April 15, 2011

Sail to the south Pacific-Day 6: Safety Net

Last night Evan caught sight of a boat. It was lit up like a fishing boat but seemed to be drifting slowly along. Though the wind had dropped, the seas were still sub-alpine--but the bright moon made the whole scene seem friendly. He pondered the boat on radar and wondered if someone in our mini-fleet had pulled ahead during the day's high winds. When he called out on the VHF he discovered it was a sailboat on it's way to the South Pacific, but it was one we hadn't heard of yet. Passing within two-miles we wondered at the odds of encountering another boat out here...

One of the questions people (parents) frequently ask us is if we are buddy boating across the Pacific. 'Safety in numbers,' is the thought people have,'It's good to have someone nearby--just in case'.
The fact we left La Cruz with such a large fleet was a lovely fluke--it's an amazing thing to know that in our little 100-mile patch of the sea there are about seven boats, all heading the same direction. But we're all moving at different speeds and each handle the conditions in a different way and at this point we're probably a few hours sail from our closest neighbour.
We do still give each other an element of comfort--and our twice-daily informal radio nets (we haven't joined the main nets because the two-week gap in departures means there are no boats mid-fleet to pass on relays) give us the chance to give our positions, compare weather notes, ponder mechanical problems and crack a few jokes.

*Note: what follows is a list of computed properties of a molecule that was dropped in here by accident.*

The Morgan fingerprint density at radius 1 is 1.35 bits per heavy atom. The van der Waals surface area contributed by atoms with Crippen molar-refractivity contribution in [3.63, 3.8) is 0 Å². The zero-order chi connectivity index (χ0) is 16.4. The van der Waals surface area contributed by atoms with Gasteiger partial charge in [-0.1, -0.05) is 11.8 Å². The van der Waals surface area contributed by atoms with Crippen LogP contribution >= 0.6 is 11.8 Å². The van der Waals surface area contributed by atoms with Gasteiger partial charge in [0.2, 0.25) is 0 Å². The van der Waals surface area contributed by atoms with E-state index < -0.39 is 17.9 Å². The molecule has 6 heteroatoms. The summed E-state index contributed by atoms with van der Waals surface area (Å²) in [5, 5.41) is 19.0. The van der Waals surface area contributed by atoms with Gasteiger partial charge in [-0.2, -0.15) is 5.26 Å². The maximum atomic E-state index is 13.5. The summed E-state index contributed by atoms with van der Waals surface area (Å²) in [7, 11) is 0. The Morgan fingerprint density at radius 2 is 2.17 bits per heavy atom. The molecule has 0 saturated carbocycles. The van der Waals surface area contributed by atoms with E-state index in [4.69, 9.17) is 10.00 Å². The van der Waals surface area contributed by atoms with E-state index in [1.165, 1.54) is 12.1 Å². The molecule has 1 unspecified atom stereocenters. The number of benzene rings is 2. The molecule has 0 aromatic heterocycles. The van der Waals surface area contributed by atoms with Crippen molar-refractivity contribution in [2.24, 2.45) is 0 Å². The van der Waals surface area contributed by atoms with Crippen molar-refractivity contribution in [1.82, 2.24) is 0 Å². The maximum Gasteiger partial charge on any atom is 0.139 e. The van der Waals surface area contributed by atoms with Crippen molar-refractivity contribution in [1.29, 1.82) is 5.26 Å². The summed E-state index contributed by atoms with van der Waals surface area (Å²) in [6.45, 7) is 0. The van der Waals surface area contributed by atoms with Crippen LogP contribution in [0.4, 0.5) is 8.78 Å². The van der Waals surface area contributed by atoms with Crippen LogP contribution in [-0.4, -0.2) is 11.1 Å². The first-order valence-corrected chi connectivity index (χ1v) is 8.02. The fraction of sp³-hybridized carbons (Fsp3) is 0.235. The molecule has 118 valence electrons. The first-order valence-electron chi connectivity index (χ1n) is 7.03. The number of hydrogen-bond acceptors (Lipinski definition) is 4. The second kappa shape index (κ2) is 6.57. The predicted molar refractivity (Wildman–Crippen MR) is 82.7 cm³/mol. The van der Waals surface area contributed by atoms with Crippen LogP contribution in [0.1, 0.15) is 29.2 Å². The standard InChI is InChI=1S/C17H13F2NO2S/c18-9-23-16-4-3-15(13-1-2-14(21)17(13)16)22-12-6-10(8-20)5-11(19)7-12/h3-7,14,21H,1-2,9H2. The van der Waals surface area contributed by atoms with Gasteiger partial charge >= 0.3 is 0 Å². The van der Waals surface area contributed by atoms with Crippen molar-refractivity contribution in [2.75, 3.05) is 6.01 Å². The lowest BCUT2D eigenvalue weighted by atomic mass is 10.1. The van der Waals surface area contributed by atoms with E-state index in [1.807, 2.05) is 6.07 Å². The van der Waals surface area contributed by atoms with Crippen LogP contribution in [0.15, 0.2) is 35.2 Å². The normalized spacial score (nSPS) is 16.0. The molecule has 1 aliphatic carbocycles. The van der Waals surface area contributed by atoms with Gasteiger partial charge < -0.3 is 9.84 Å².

Essentially though we are on our own. And other than last night, we haven't had visual contact with another boat since the day after leaving. And even our VHF range (which allows us to talk when we like and not on a pre-arranged schedule) is only good up to 20-25 miles (at best).

The thing is--there really are no safety nets out here. It's up to each boat to plan for its own wellbeing. We have to assume that if something goes wrong there is no one who can come help. Every boat is its own little universe. And while we'd go help any boat that needs assistance--we really prefer knowing that we're out here with a bunch of smart, well-prepared people who won't need rescuing, because rescues can really mess up cruises.

But if you are our parents, and you're reading this, of course we're buddy boating.

Had a fantastically fast run of 178 miles yesterday--which is a new record for us. Won't be anywhere near that quick today because the wind dropped last night. Still haven't hit the NE trades and wondering if we ever will. We're not to concerned though. Conditions continue to be lovely.

radio email processed by SailMail
for information see: http://www.sailmail.com

No comments: